Similarly to many girls currently on the team, Meyer was introduced to the sport in her Junior year after previously being involved in swim.
“My revisit day host played and encouraged me to try out. I had grown up swimming and was eager to test out a new water sport. In the spring of my ninth grade year I gave it a shot and wound up really enjoying it,” wrote Meyer in an email to The Phillipian.
Meyer came back to Andover in 2013 as a Teaching Fellow and worked as an assistant coach, which allowed her to experience the sport both inside and outside the pool.
“I put down a few sports I was comfortable coaching on my application and wound up with both the boys and girls water polo teams from that point on. This is my tenth season with the water polo program,” wrote Meyer.
After spending six seasons coaching the girls’ program, Meyer has learned to appreciate the diversity of the players on the team and to take advantage of their varying levels of experience.
“Water polo is a unique varsity program, in that many of our players come in without ever having played before. It’s important to remember the wide range of skill and experience on the team and use that strategically to bring newer players up to speed and continue to challenge and develop returners,” wrote Meyer.
According to Co-Captain Sveva Rosati ’19, Meyer prioritizes team bonding to connect new and veteran players alike.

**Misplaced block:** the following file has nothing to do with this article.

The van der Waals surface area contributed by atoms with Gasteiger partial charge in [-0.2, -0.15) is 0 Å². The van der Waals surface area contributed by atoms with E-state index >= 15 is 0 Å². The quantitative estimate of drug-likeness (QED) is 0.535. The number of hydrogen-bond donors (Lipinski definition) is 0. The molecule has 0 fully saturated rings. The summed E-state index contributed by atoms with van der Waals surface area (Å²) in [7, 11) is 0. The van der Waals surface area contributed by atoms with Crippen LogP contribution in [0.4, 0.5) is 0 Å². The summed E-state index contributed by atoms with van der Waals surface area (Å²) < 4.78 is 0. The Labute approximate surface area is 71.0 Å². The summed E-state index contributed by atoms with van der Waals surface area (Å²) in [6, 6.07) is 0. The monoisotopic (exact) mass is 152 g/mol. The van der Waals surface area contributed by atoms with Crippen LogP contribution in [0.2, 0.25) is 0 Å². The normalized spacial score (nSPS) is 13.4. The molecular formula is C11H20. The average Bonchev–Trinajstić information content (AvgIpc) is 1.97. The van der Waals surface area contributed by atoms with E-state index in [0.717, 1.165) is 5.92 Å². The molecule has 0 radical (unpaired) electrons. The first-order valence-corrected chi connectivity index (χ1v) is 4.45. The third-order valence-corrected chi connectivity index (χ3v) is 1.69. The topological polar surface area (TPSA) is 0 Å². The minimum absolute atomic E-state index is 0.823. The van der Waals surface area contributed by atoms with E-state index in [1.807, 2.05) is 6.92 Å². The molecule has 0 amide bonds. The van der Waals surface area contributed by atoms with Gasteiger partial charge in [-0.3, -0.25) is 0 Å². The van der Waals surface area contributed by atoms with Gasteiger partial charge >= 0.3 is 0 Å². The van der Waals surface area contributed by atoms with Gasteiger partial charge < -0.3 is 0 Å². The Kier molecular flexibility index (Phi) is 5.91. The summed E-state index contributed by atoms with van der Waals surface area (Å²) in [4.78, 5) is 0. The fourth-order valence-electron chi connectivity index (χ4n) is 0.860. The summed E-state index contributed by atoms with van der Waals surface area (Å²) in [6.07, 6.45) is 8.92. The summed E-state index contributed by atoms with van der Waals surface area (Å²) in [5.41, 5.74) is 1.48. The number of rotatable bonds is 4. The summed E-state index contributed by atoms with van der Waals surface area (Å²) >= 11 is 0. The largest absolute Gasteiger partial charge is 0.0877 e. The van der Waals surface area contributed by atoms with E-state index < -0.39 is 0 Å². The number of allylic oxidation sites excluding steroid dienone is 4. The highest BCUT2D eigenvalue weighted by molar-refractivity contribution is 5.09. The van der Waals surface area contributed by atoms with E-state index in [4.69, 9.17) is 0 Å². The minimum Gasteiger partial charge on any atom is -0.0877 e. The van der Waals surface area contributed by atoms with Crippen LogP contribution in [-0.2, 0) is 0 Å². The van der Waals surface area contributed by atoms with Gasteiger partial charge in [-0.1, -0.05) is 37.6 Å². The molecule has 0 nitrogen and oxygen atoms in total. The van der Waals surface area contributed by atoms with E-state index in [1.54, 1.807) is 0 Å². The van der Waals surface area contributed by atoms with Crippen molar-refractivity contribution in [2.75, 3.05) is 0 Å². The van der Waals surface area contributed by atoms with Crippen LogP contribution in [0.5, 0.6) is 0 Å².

“She’s really supportive, and I think she’s really good at connecting with girls at every level of play,” said Rosati.
Hailey Wadell ’21 said, “I think she brings a different way of looking at water polo just because she is a new head coach. She’s really enthusiastic about the sport. She played for Andover, which I think is a bonus because she knows what we’re going through and is able to maintain a positive team atmosphere.”
According to Meyer, the connection between the players and coaches on the team is ultimately why she chose to coach and why she continues to enjoy being in the program.
“I’m grateful to get to work with such wonderful students and adults,” wrote Meyer. “The players are fun, hardworking and so supportive of one another. We have players who had been playing since they were kids, and some who started a month ago. Regardless, you’ll find them passing with one another during warm ups and helping each other out during drills.”
This year, as the team deals with injuries and tough losses, Meyer has been a steady presence for the team, according to Wadell.
“Already, we’ve had injuries, sickness, and we’ve had people in and out, so I think she just wants us to be aware that we’re a team through it all and there are other things outside of water polo that we can help each other with,” said Wadell.
“She always urges us to be really be calm and collected even when the game is frustrating or we’re playing aggressive teams,” added Rosati.
Despite early season struggles, Meyer feels optimistic about the future of the team.
“This year’s squad is an energetic and devoted group,” wrote Meyer. “We are fresh off of our first win and things seem to be clicking with our offense as the players get used to working with their teammates’ different strengths. I’m hoping this is the first of a series of wins that could qualify us for New England’s, but I’m just happy to be a part of this year’s team.”